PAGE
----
The US economy shrank at a 1.4 per cent annualized pace in the first three months of the year.

Weaker growth outlook

The weaker outlook for growth in the world’s largest economy has soured the mood in commodity markets.

In US trading, crude oil futures finished the week at $US109.57 a barrel, down by more than 9 per cent for the week, and well below the 13-year high of $US130 a barrel it reached in March, following Russia’s invasion of Ukraine.

Energy stocks are also feeling the pressure, with the Energy Select Sector SPDR exchange trading fund, losing close to 13 per cent on the week.

But other commodities are also feeling the pain. Copper, which is extremely sensitive to the outlook for growth, has tumbled close to 20 per cent since its peak in early March.

And the iron ore price has tumbled to around $US125 per ton, down around 20 per cent from the early March peak.

Interest rate markets are also bracing for a sharp economic slowdown. Yields on benchmark US 10-year bonds hit a peak of 3.5 per cent ahead of the Fed’s 75 basis point rate hike last week, but finished the week at 3.2 per cent.

This suggests that bond investors expect that slowing economic growth will force the Fed to abandon its rate hike plans in the face of slowing growth.

At present, Fed chairman Jerome Powell is trying to reassure investors that the Fed will be able to control rapid and persistent inflation, without driving the US economy into the ground.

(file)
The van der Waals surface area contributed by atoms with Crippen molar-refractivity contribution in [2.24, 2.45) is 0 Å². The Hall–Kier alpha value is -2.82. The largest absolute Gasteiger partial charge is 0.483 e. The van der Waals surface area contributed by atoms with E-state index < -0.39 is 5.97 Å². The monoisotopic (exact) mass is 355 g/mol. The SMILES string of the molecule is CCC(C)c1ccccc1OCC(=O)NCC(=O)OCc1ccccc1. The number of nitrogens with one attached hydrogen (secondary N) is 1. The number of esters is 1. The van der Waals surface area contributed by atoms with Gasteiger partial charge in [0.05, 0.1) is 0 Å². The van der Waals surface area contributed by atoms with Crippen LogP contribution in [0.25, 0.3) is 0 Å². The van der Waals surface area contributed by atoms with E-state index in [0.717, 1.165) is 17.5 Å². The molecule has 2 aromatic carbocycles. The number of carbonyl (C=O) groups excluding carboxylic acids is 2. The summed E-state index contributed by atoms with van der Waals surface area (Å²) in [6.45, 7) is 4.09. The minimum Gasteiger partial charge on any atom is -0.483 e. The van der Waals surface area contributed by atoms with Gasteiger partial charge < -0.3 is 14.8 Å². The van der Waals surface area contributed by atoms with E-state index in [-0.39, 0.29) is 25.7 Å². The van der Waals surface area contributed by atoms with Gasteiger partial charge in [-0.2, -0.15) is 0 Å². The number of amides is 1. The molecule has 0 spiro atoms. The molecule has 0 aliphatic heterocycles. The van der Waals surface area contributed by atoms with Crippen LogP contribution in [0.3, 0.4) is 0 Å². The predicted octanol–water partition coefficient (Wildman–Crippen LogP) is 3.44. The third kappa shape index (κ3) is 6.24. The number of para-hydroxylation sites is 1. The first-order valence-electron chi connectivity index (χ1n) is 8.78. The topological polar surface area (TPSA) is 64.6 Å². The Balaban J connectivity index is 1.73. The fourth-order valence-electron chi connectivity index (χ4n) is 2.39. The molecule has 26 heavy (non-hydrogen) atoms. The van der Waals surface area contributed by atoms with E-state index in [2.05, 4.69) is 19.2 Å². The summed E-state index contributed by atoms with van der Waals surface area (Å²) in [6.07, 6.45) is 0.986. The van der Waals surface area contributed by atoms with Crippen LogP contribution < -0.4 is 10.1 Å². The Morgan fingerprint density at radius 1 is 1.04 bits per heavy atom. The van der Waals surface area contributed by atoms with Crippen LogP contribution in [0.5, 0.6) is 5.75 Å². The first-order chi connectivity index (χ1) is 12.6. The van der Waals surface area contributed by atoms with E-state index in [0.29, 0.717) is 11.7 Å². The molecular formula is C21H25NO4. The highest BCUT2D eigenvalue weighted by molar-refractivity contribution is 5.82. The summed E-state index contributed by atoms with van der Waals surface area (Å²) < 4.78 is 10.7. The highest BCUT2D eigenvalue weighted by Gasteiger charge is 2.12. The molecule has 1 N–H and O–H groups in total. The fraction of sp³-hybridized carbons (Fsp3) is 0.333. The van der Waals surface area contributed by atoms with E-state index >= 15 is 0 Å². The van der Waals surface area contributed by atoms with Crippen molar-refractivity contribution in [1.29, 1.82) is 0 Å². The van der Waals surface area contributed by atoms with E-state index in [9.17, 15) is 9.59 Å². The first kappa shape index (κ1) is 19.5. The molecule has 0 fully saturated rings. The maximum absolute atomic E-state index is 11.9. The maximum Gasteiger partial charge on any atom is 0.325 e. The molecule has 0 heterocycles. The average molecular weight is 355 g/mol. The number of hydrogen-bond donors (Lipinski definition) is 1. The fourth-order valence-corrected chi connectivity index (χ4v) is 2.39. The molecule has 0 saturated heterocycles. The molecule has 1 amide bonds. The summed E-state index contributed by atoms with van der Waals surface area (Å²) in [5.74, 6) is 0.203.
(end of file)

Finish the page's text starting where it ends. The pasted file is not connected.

“We are not trying to induce a recession right now, let’s be clear about that”, Powell said, adding that the Fed was still attempting to walk the fine line that would reduce inflation, while maintaining a strong jobs market.

But, he noted that “those pathways have become much more challenging due to factors that are outside our control”. These include the war in Ukraine, and factory shutdowns that are disrupting the supply of goods and commodities.

Still, investors are skeptical that the Fed has a credible map for achieving its goal.

According to its projections, the Fed expects inflation will return to 2.2 per cent by 2024 – down from 8.6 per cent at present. But it is hoping to achieve this with only a minor increase in the unemployment rate – which is expected to rise from 3.7 per cent this year, to 4.1 per cent in 2024.

What’s more, it is expecting US economic growth to come in at 1.7 per cent this year and next, before rising to 1.9 per cent in 2024.

Markets, however, clearly see this as a case of wishful thinking on the Fed’s part. They expect that the US economic growth will be a casualty as the Fed steps up its battle against inflation.

Real damage will come as a result of the wealth effect running in reverse. Households lost more in equities and crypto.

Equities are down $US12.5 trillion this year, down $US13.1 trillion from November’s peak. After rate hikes ahead, loss of wealth will be somewhere in the $US15 trillion to $20 trillion range.

Much worse than the $US6 trillion total decline in equity wealth from the bursting of the bubble at the beginning of the century.